Work, Energy, Money And Climate Change



I was travelling in Europe last month, and was very disappointed by what I saw and heard. There is a lack of unity between Western workers and the workers of the world. The gap between the prosperity of a few highly professionalised workers in the West who are more and more aligned with the capitalists and managers, and the rest of us, has unfortunately increased in recent years. One way to find a new unity among workers is to explain again the mathematics of social and ecological destruction and how the failures of capitalism concern even the highest paid workers, and indeed even the bosses.

Work: The ability to do work and is common to all living things. A human being consumes 2500 kilocalories of energy a day from plant and animal matter. Expressed in Watts for an easy comparison with electricity for example, it allows a person to do 2500 kilocalories / 860 kilocalories = 2.9 kWh of work per day. As there are 24 hours a day a living breathing person is expending 121 Watt per day to live. Living can mean such things as idly consuming or producing information from or for the internet, operating weapons of mass destruction, or it can be digging a field, climbing a tree, making love, or sleeping. The work can be done using machines run on commercial energy, or it can bethe work of looking after children, families, or natural forests that live and grow in ecosystems. Work that does not involve commercial energy is much more likely to contribute to a social system that contributes to balanced carbon cycles of sequestration and release of carbon dioxide. Even if in the long run there may be ecological degradation, it takes much longer to degrade an ecosystem if the group has only the physical work of its members at its disposal.

Unlike capitalist production based on herding workers into machine rooms, it takes much skill and love and patience to create and maintain associations of independent producers who support each other to do manual work in a productive and non-destructive metabolism with nature.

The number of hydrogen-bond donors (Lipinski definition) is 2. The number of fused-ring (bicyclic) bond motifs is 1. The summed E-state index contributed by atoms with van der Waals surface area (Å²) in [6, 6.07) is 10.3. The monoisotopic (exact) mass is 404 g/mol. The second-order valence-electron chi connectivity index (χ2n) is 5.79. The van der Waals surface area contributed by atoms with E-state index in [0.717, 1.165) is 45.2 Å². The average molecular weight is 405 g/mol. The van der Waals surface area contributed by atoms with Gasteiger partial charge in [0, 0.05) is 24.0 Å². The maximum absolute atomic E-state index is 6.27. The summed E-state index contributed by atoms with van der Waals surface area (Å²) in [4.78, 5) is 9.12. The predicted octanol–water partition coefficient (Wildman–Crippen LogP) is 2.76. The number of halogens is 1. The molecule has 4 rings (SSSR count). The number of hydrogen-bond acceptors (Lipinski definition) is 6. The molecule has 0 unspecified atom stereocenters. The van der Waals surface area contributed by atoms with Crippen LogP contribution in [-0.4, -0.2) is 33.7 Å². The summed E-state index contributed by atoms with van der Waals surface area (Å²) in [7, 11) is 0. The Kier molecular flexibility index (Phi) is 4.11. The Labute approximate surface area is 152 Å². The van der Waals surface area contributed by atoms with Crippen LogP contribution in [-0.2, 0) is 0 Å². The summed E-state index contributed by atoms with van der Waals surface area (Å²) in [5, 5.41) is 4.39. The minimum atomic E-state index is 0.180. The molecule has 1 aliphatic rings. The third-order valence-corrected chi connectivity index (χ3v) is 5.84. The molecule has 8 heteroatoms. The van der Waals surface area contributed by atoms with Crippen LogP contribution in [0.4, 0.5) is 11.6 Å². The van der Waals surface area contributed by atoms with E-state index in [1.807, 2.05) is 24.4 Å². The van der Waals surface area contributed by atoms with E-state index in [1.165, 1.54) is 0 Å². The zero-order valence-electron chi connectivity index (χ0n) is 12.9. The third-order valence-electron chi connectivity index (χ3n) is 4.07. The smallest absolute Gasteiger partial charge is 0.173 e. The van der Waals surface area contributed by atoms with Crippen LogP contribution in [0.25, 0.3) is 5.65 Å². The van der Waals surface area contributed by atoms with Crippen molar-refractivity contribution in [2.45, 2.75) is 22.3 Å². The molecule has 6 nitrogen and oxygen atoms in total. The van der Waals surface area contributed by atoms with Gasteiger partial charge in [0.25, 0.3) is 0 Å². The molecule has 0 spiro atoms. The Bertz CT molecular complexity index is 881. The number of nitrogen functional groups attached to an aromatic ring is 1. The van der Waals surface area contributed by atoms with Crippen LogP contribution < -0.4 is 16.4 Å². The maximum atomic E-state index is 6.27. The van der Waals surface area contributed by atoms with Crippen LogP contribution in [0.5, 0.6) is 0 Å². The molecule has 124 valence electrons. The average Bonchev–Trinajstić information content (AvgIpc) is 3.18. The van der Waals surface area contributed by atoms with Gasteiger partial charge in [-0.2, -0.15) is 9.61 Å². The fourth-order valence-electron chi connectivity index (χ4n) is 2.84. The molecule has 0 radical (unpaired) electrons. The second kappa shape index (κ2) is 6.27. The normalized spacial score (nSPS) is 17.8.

Commercial energy: A litre of diesel has an energy value of 16700 kilocalories. Thus a litre of diesel mined from the earth displaces the work of 16700 kilocalories /2500 kilocalories = 6.67 person days.

Money: Under capitalism a litre of diesel is valued at around Rs 60, or let us say one Swiss Frank / United States Dollar / European Euro / UK Pound. So if a capitalist has to pay more than 1 SFr / 6.67 = 15 cents/10 Indian Rupees for a day of the work of a person, she is better off paying a machine that runs on diesel to get the work done.


Climate change: 1 litre of diesel when burnt emits 2.6 kg of carbon dioxide. Combined with the damage to flora and fauna at the place where fossil fuels are extracted, the damage to ecology of mining and burning coal and petroleum products has resulted in an average global temperature rise on earth of 1.63 degrees Celsius since pre-industrial times. The Sam Carana website and others pessimistically calculate that under adverse combinations of all parameters and combined with feedback factors, the temperature rise from burning fossil fuels may be ten degree Celsius by 2026. Others agree, with discussions focused on the contribution of each of the various elements causing temperature rise directly and due to feedback effects. The majority of predictions, however, mention lower values, but the alarm at what is already happening is very great amongst all common people, policy makers and scientists.